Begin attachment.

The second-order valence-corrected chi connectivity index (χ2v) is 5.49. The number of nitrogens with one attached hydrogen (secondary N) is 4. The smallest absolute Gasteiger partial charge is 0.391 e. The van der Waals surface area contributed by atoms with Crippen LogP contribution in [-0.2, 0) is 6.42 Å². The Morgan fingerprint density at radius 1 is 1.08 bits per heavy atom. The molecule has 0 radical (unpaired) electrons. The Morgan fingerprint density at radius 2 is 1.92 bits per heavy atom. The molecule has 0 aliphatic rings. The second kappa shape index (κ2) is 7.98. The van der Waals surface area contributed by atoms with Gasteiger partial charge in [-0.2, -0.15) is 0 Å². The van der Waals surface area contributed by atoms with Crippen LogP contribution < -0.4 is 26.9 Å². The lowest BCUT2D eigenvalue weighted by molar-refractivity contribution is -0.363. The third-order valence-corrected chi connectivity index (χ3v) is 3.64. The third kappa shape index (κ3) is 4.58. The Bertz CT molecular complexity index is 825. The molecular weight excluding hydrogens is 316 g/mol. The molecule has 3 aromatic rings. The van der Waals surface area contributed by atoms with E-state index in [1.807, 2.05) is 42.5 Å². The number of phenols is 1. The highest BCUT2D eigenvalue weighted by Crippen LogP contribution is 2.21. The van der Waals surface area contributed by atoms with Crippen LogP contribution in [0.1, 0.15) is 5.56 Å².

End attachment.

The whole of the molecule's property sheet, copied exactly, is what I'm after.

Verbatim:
The second-order valence-corrected chi connectivity index (χ2v) is 5.49. The number of nitrogens with one attached hydrogen (secondary N) is 4. The smallest absolute Gasteiger partial charge is 0.391 e. The van der Waals surface area contributed by atoms with Crippen LogP contribution in [-0.2, 0) is 6.42 Å². The Morgan fingerprint density at radius 1 is 1.08 bits per heavy atom. The molecule has 0 radical (unpaired) electrons. The Morgan fingerprint density at radius 2 is 1.92 bits per heavy atom. The molecule has 0 aliphatic rings. The second kappa shape index (κ2) is 7.98. The van der Waals surface area contributed by atoms with Gasteiger partial charge in [-0.2, -0.15) is 0 Å². The van der Waals surface area contributed by atoms with Crippen LogP contribution < -0.4 is 26.9 Å². The lowest BCUT2D eigenvalue weighted by molar-refractivity contribution is -0.363. The third-order valence-corrected chi connectivity index (χ3v) is 3.64. The third kappa shape index (κ3) is 4.58. The Bertz CT molecular complexity index is 825. The molecular weight excluding hydrogens is 316 g/mol. The molecule has 3 aromatic rings. The van der Waals surface area contributed by atoms with E-state index in [1.807, 2.05) is 42.5 Å². The number of phenols is 1. The highest BCUT2D eigenvalue weighted by Crippen LogP contribution is 2.21. The van der Waals surface area contributed by atoms with Crippen LogP contribution in [0.1, 0.15) is 5.56 Å².